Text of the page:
- GPOs with enforcement set are applied last, with their precedence rules reversed
So we see that even though the GPO named GPO3 – Linked to OU3 is is applied directly to OU3 it is applied first and will have its settings potentially overwritten by the GPOs applying later. Then GPO2 – Linked to OU2 is applied followed by GPO1 – Linked to OU1 and finally Default Domain Policy. If enforcement was not in place, we would expect it to be the exact opposite, but with enforcement in place the rules of precedence are reversed
Resultant Set of Policy
Resultant Set of Policy is the phrase that is used to indicate which policies apply to client machines and users. When the settings of all your GPOs have been sorted out and the system knows which policies need to be applied based on the rules you’ve put in place, the Resultant Set of Policies is that list of settings. In this section, we’re going to spend a bit of time talking about two tools that will help show you what policies will apply to a particular client. One of them even allows you to model which settings will apply before you put them into production, so it serves as a great planning and troubleshooting tool.
I’ll start with GPRESULT because it’s been around longer and is the command-line tool you’ll use to see which policies are applying to your clients. GPRESULT was originally included as part of the Windows 2000 Resource Kit, but is present by default in both Windows 2003 and 2008. You can read about the various things you can do with this tool by opening a command prompt and typing
While GPRESULT can be used for a number of things, our purpose here is to use it to generate Resultant Set of Policy data. Specifically, we’re going to look at the following combinations of commands:
By using the /R switch with nothing else, summary data for the various policies and settings will be printed to your command prompt.
This is the same as the /R command, only the results will be verbose.
If you don’t want all of the settings, you can set the /SCOPE option and choose either USER or COMPUTER, which will result in only the User or Computer node settings being returned.
If you want to save the results to a file, you can do so by either piping the results to a text file using a command similar to gpresult /R>c:\gpresult.txt. Another option is to create your output in HTML format by typing gpresult /H <filename.html>.
Below are sample outputs in both the .txt and .html formats
Resultant Set of Policy (RSOP)
The newer tool that’s been created specifically to see Resultant Set of Policy for your client is called, oddly enough, Resultant Set of Policy. You access this tool by taking the following steps:
- From your client machine, go to Start/Run and open a blank MMC by typing mmc.exe.
- Within the blank MMC console go to File and choose Add/Remove Snap-in….
- From the Add or Remove Snap-ins window, scroll down until you see the Resultant Set of Policy snap-in. Highlight it and select the Add button.
Select OK and you’ll be looking at the Resultant Set of Policy tool. Not much shows in the window at first, but we’ll quickly change that. To see policy settings, the tool will need to gather data. It does this through a wizard that is started when you select Action from the menu bar and choose Generate RSoP Data…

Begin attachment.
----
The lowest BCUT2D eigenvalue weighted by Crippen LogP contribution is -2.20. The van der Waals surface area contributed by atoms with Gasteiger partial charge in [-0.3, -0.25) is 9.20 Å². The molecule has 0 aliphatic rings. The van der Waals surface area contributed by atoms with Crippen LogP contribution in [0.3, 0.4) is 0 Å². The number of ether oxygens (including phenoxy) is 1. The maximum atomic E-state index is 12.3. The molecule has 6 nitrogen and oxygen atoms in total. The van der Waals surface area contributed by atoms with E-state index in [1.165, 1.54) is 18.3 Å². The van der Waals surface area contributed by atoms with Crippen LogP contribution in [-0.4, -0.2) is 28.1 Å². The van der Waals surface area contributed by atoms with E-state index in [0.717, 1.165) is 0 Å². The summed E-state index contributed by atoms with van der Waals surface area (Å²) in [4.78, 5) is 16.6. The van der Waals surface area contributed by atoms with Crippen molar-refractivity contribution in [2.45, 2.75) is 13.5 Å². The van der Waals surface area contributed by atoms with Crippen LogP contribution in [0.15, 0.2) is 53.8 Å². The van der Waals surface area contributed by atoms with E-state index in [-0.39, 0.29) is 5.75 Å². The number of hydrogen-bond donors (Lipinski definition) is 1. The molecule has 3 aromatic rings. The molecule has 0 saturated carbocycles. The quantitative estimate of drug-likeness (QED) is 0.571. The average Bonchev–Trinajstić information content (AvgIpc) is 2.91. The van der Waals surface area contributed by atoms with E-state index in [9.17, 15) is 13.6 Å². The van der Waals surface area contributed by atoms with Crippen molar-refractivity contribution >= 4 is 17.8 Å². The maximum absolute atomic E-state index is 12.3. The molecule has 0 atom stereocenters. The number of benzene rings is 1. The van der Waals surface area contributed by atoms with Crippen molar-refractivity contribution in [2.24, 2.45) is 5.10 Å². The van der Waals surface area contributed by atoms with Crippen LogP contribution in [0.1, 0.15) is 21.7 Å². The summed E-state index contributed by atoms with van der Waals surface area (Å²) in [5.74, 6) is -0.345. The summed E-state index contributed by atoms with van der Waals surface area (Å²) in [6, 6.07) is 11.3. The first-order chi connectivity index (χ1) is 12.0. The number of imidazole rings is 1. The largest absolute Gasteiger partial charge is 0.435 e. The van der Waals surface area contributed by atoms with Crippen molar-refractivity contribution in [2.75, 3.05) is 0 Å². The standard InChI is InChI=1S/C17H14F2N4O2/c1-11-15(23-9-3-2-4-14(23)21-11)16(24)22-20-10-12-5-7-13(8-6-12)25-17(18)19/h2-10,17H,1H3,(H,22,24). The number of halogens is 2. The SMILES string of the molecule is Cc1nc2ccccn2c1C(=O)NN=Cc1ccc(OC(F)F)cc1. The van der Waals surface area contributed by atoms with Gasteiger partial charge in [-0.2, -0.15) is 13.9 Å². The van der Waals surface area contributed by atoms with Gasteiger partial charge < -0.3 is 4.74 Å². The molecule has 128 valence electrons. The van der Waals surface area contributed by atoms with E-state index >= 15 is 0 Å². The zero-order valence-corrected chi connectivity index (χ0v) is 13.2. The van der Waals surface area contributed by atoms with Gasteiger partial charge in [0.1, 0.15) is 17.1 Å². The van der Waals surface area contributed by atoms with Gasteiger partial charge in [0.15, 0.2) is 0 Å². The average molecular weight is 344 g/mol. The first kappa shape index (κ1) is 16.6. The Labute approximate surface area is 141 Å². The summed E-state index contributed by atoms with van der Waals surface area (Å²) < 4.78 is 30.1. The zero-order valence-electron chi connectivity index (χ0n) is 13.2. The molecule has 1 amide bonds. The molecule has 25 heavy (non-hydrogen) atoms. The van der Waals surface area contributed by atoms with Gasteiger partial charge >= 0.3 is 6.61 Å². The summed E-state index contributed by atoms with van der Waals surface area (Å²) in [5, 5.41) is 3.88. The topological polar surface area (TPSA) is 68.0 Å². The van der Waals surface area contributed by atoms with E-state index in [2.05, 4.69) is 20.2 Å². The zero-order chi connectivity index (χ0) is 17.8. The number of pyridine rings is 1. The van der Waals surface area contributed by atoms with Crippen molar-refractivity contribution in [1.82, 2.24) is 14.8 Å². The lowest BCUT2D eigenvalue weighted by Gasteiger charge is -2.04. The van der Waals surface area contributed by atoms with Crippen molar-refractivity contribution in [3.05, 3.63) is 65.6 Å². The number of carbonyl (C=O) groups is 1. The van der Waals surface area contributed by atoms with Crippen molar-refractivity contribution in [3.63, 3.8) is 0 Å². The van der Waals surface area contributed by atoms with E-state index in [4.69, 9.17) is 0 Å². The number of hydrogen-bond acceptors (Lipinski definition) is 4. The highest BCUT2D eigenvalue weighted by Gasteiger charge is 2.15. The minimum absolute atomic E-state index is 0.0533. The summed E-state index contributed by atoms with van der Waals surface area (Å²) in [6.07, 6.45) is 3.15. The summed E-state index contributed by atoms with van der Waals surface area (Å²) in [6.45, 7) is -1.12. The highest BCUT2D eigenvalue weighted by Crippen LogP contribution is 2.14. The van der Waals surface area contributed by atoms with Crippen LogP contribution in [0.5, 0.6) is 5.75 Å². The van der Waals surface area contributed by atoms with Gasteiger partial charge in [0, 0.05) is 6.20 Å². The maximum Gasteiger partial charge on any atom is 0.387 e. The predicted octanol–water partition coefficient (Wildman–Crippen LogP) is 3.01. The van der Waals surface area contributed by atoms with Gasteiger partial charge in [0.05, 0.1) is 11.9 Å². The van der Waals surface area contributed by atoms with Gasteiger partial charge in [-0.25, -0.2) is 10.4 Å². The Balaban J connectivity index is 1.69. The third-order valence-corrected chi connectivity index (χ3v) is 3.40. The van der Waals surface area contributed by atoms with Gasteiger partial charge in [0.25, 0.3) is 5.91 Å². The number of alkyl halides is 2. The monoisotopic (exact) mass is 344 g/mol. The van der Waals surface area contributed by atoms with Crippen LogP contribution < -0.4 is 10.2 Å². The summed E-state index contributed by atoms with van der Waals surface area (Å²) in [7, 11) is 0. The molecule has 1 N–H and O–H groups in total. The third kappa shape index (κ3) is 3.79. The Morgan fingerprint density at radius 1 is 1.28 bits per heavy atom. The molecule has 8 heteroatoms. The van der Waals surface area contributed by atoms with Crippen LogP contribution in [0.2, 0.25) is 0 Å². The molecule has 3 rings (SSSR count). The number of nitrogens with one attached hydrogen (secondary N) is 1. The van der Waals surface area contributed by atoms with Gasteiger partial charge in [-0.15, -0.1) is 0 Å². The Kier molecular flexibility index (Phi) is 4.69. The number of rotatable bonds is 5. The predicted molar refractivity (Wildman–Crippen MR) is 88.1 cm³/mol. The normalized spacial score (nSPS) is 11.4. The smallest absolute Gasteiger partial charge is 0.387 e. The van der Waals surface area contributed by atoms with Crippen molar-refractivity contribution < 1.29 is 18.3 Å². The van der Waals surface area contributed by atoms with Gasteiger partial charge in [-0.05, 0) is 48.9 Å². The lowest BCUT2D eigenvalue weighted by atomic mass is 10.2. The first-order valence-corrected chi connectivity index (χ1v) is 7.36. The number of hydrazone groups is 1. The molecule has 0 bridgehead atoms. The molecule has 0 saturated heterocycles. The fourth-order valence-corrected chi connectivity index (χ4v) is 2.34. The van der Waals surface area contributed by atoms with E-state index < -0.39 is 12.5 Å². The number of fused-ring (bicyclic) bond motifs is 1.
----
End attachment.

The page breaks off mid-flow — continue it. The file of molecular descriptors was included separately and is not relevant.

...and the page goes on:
When generating your RSoP Data, you can choose Logging or Planning mode. If you choose Planning mode, the system will show you what settings would apply if an object were located at a particular place in your directory structure. This is a great “what if” tool in cases where you’re considering migrating objects to new containers within Active Directory and you want to know what effect this will have on them from a Group Policy perspective. Planning mode is also great in a test environment where you’ve configured the directory and GPO structure that you think will do what you need. Using this tool, you can generate the resultant set of policy which will show you the settings that will take effect on your client objects. If the settings aren’t what you expect, you can make the necessary changes and test again.
The other way to use the Resultant Set of Policy tool is in Logging mode. This mode will review the settings currently being applied to a particular computer or user (or both). You can select either the local computer or a remote device and when the wizard runs the results will display the resultant policy settings that are applying to that device. This is especially useful when you’re trying to understand whether a particular setting should be applying to a computer or user. If RSOP doesn’t show the setting, it may mean something has happened in your GPO implementation that is preventing that setting from taking effect.
A screenshot of what the RSOP tool looks like is below:
Resultant Set of Policy is a powerful tool that is especially useful in understanding ahead of time what settings will apply to objects before you make modifications to your directory. It is also very useful as a diagnostic and troubleshooting tool (though I personally prefer GPRESULT since I don’t have to drill down through as many containers if I’m looking at the report in the command line or a text file).
So now you should understand how a GPO determines which GPOs it should process and how to find them (through the gPLink attribute). You should also understand the order in which they are processed, how decisions are made about which policy settings to apply when there are conflicts, and how to block and enforce settings within your environment. I also showed how to use a couple of tools to see which policies should be applying to your GPOs, which will be helpful to you when understanding and troubleshooting policies in your environment.
In the next post I’ll finally get to Client-Side Extensions (CSEs) and we’ll try to wrap this series up.